Factors Associated with Degree of Adoption by Hospitals in the Central States of the Agency for Health Care Policy and Research Clinical Practice Guideline for Management of Cancer Pain
Review TypeNone: Degree-based Submission
Review StatusNot Applicable (See Review Type)
Repository Posting Date2019-03-26T13:42:54Z
Author DetailsMartha Spies, PhD, MSN, RN, CNE
Level of EvidenceObservational
Research ApproachMixed/Multi Method Research
CINAHL HeadingsCancer Pain -- Therapy; Practice Guidelines -- Utilization; United States Agency for Healthcare Research and Quality -- Standards; Hospitals; Cancer Pain; Practice Guidelines; United States Agency for Healthcare Research and Quality
Using contingency theory (Damanpour, 1991) and Rogers' (1995) diffusion of innovations theory, this study: (1) determined the degree of adoption of AHCPR management of cancer pain clinical practice guideline (CPG) by hospitals; and (2) examined organizational-level and individual-level factors associated with adoption of the CPG. Organizational-level (macro) factors included: (1) structural variables—functional differentiation, vertical differentiation, centralization, external/cosmopolitan communication in a social system, and internal/local communication in a social system; (2) contextual variables—competition, size, age. Individual-level (micro) factors included moderator variables—type/characteristics of the innovation (radical/incremental, relative advantage, complexity, compatibility, trialability, observability) and time/stage of adoption. Data were collected in two phases: (1) Phase I—mailed survey of chief nurse executives in six central states, and (2) Phase II—8 intensive case studies. The mailed survey was sent to 227 chief nurse executives and 102 usable responses were returned (45% response rate). The content of the CPG was adopted by only 32% of the hospitals when judged by a dichotomous measure. All 8 regression models testing ability of structural variables alone and structural variables in presence of contextual variables were statistically significant with issues of greater extent of communication and idea champion (internal communication) and centralized decision making having a positive effect on adoption. Less than half of the models using moderator variables were significant, with radical nature of the CPG having negative effect and compatibility having positive effect. In Phase II, data from 8 case studies indicated that quality of care concerns motivated adoption. External channels of communication provided the initiating event, while extensive internal communication and shared governance slowed the decision stage but improved implementation. A multidisciplinary group with physician champion was effective. These findings support the important role that nurses have in adoption of innovations by hospitals. Through personal commitment and perseverance, nurses can skillfully use structural, contextual, and moderator factors to ensure effective adoption of an innovation.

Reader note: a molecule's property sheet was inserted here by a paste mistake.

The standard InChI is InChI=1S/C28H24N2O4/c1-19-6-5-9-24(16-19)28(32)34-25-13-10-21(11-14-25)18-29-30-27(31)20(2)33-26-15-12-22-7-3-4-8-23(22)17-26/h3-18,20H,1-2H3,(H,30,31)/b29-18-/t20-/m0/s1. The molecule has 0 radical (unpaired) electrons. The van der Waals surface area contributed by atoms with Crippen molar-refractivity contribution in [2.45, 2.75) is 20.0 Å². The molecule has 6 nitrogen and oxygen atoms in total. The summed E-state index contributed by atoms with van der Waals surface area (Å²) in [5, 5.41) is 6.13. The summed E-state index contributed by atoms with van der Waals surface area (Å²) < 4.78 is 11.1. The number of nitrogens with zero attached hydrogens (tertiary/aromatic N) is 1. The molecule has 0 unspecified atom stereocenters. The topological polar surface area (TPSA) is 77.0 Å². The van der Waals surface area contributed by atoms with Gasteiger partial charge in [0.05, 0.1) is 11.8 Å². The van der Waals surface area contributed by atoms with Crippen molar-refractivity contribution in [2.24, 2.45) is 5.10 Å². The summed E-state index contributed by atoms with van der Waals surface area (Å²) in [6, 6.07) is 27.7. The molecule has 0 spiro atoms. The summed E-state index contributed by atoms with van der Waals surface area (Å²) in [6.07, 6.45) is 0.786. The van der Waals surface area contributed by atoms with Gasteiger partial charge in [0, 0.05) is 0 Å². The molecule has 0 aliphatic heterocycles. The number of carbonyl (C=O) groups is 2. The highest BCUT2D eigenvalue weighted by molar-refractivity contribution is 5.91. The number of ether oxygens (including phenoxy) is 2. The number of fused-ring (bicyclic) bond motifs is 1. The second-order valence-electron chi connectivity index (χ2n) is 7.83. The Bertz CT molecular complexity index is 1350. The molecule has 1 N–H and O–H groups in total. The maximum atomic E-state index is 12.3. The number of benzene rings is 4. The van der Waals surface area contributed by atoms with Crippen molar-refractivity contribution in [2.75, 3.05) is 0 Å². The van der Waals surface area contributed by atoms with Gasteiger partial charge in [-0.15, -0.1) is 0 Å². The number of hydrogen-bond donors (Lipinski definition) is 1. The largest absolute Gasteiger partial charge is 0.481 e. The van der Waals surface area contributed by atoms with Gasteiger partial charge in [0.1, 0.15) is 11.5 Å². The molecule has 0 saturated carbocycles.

DescriptionThis dissertation has also been disseminated through the ProQuest Dissertations and Theses database. Dissertation/thesis number: 9963230; ProQuest document ID: 304648182. The author still retains copyright.
Advisor(s)McSweeney, Mary Ellen
Degree GrantorUniversity of Missouri - Saint Louis
NotesThis item has not gone through this repository's peer-review process, but has been accepted by the indicated university or college in partial fulfillment of the requirements for the specified degree.
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